DAWN OF THE DEAD
Unrated Director's Cut
Review by Gordon Justesen
Sarah Polley, Ving Rhames, Jake Weber, Mekhi Phifer
Director: Zack Snyder
Audio: Dolby Digital 5.1, French Dolby Digital 5.1, Spanish Dolby Digital 5.1
Video: Anamorphic Widescreen 2.35:1
Features: See Review
Length: 110 Minutes
Release Date: October 26, 2004
these people alive or dead?"
In the last year
alone, there have been two high profile remakes of two of the most definitive
horror films of the 1970s. First was the updating of Tobe Hooper's The
Texas Chainsaw Massacre, and now comes a new take on George A. Romero's
forever classic, Dawn of the Dead. While I didn't find the remake of The
Texas Chainsaw Massacre too much enthralling or exciting, I immediately
found the update of Dawn of the Dead to be quite a pleasant surprise.
For a remake of a
great film, it does a terrific job of not damaging the memory of its original
material source. Unlike the TCM
remake, which feels a bit by the numbers along with the spiced up technical
aspects, this re-imagining of the zombie classic from first time director Zack
Snyder has more bite than you'd might expect. There is much gore-galore, fast
paced action, but at the same time the film has given a good amount of attention
to its characters.
Set in the town of
Everett, Wisconsin, the story involves, of course, a deadly plague that is
spreading slowly but surely, turning ordinary people into flesh eating zombies.
The first to take notice of the horrific events is Ana (Sarah Polley), a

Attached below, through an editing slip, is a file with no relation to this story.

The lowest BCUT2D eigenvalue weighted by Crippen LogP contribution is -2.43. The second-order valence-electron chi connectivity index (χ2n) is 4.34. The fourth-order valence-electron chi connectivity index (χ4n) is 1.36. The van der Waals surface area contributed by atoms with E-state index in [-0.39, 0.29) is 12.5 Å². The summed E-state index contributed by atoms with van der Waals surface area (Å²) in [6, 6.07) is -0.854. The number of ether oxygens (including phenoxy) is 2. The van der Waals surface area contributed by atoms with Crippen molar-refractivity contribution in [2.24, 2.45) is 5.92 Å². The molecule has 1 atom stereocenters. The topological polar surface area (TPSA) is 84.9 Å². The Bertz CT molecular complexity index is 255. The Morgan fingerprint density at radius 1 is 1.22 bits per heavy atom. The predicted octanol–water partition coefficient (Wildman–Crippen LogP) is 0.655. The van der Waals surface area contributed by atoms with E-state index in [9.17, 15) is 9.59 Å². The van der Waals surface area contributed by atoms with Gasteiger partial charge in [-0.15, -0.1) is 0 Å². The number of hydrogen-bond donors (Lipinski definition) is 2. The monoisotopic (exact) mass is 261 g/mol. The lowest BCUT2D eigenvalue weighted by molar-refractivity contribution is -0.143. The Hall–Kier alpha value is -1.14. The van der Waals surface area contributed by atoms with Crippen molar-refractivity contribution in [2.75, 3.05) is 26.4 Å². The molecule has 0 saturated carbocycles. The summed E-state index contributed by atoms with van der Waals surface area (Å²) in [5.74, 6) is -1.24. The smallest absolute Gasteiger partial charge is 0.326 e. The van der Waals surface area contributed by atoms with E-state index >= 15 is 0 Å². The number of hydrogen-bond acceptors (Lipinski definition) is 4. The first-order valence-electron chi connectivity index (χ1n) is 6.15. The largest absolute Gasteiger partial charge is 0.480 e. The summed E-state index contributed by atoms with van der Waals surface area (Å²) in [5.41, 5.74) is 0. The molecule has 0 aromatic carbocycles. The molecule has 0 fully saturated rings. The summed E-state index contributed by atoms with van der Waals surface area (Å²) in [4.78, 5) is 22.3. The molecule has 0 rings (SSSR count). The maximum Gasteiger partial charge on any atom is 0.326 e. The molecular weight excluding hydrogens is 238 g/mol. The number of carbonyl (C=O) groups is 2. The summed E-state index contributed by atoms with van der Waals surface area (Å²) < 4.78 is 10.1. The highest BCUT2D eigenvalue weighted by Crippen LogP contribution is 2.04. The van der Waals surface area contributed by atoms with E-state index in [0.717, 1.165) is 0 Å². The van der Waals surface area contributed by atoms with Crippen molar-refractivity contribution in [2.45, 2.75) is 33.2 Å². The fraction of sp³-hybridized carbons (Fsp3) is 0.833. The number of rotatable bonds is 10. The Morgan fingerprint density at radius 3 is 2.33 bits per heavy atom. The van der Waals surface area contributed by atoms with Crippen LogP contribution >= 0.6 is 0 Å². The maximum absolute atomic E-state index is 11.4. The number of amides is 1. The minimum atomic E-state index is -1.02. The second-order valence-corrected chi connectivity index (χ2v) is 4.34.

hospital nurse who manages to avoid being bitten by her husband, and a
neighborhood girl, only to crash her car into a tree while fleeing an area
plagued by both the dead, and extremely paranoid survivors.
Ana then wakes up
to come across a group of survivors who seem to be escaping the very same
horrific matter. Tough-as-nails cop Kenneth (Ving Rhames) helps Ana to her feet.
The two then come across two other human drifters, Michael (Jake Weber) and
Andre (Mekhi Phifer), along with Andre's pregnant wife. After momentary scouting
for an area of possible refuge, the group of five soon come across Cross Roads
Mall, which appears to be safely abandoned.
It is here where
the band of survivors come across another group of survivors, an untrusting trio
of mall security guards led by CJ (Michael Kelly), who immediately doesn't take
any chances with the new bunch. Fear of one another plays an important role at
first, but the two groups soon put it aside to face off with their primary foe,
which seems to grow increasingly by the minute outside the mall's locked doors.
I can already
predict that director Zack Snyder is going to have a nice future in the
business, and he so deserves it. The visuals he creates in Dawn of the Dead play a big part in the movie's strengths. Snyder's
handling of the mall setting, especially in a chilling sequence set in a parking
garage, demonstrates that he has a knack for atmosphere.
Like in 28
Days Later, the zombies in this film are able to run at high speeds, as
opposed the ones in Romero's film, which lurched around slowly and allowed the
human characters to run around them in order to get away. About the last half of
the movie is essentially a nonstop shooting machine, and in this case I mean
that in a good way. Zombies are killed off in the most outrageous ways I've ever
seen. And as an added bonus, there's a jaw dropping scene that perfectly
demonstrates why a chainsaw should never be used inside a moving vehicle.
As I mentioned
earlier, another strong element in this version are the characters, which go way
beyond the stock characters we've come to expect in just about every single
horror movie that comes along. Horror movies are always more effective when this
method is applied. 28 Days Later and Identity
are such examples, and the 2004 Dawn of
the Dead can be added to the list. If anything, the adapted screenplay by
James Gunn deserves a lot of credit for that.
admired the scenes between Sarah Polley and Jake Weber. The film hints at a
possible love fling between Michael and Ana, but the movie is a lot smarter than